Crimes by migrants could be partially solved by repatriation of “undesirables”, but it was far more difficult to control other persistent problems, notably fires (usually accidental), and health issues exacerbated by poor diet and the unsanitary conditions of mining settlements.

It is important to note that in many cases, Chinese leaders themselves attempted to deal with these problems, calling for a professional police force, organising their own fire patrols, donating to urban development, and working with the government to support hospitals and medical services.

In their detailed description of the expanding communication system, the authors show how the spread of rivers, roads and railways created new opportunities for the development of “agricultural colonization”. This turns attention away from Chinese migrants to the effects of economic growth on the Malay population, and the demographic changes brought about by the numbers of “foreign Malays” who now flocked to Kinta. Often from Sumatra, especially Mandailing, they were engaged in both padi farming and mining, and were among the earliest to take up land for cash crops such as coffee and pepper.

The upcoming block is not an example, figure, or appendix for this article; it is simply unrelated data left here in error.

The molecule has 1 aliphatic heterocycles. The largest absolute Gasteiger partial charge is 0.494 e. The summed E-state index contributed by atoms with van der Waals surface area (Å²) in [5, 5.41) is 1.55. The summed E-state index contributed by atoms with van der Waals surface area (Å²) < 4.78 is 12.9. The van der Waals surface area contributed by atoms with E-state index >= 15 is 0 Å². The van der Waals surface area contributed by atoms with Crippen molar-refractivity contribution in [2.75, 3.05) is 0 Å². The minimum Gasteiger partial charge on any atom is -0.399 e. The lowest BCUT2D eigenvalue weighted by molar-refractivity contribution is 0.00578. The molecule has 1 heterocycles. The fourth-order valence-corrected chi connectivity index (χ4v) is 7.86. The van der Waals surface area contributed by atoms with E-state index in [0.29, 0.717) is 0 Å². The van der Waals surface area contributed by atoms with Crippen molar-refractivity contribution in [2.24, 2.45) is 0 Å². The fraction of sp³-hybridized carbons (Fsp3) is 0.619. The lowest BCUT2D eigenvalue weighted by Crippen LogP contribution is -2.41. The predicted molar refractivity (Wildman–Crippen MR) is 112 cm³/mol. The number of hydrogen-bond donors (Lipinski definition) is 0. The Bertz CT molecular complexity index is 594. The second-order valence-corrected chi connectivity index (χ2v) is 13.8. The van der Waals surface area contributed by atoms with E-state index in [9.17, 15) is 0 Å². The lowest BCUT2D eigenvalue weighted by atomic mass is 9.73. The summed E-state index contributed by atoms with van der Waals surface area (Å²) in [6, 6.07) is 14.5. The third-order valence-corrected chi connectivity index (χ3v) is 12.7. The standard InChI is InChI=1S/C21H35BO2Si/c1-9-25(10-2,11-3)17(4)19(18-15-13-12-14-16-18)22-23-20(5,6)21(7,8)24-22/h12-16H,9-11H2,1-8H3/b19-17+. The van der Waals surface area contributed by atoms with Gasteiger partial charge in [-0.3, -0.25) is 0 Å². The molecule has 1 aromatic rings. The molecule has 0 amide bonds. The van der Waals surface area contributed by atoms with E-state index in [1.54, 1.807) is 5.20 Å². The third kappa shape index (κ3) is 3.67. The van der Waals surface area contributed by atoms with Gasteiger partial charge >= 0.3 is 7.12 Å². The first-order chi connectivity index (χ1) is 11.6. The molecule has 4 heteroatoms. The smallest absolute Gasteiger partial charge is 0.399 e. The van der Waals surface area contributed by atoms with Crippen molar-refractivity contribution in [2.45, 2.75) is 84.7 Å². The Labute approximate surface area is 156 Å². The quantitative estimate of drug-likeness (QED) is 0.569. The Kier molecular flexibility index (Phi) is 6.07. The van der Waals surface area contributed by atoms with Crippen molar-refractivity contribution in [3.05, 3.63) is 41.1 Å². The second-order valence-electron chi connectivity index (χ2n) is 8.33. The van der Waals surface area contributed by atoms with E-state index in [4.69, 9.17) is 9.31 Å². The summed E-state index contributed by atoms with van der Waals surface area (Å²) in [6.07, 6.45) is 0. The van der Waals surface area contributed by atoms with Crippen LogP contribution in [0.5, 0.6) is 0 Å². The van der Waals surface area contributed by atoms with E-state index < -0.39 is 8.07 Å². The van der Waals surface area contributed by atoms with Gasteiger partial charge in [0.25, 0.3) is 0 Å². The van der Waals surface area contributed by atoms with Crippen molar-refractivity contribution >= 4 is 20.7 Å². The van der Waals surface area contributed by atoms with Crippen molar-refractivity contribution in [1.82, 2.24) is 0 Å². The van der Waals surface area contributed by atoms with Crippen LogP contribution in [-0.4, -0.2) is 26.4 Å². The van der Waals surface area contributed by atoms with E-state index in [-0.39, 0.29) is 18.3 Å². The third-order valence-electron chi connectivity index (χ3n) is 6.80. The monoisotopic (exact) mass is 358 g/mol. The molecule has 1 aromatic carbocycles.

Although Europeans were now opening up rubber plantations with Tamil labourers, the tin mines remained the mainstay of Kinta’s economy. In a separate section, the authors discuss the history of mining, describing the techniques used by orang asli, Malays, and Mandailing, before turning to Chinese innovation and the final dominance of European dredging and hydraulic companies.

Huge open-cast mines certainly contributed greatly to Kinta’s prosperity, but the photographs in Kinta Valley provide sobering evidence of environmental degradation: one chapter tracks the damaging effects of tin mining, European game hunting, water pollution and deforestation.
Anyone interested in Perak history will gain much from two chapters that supply vignettes of the origin and development of Kinta’s tin mining towns. While Ipoh receives particular attention, the authors do not neglect the numerous smaller settlements which all have their own distinctive past.

Indeed, it is in the latter descriptions – truly “local history” – that the strength of their research is most evident. These chapters also document the radical shift in Kinta’s demography, notably in the larger towns. Despite strong representation from other races, who are all given due consideration, the urban population was dominated by Chinese dialect groups, especially Cantonese and Hakka.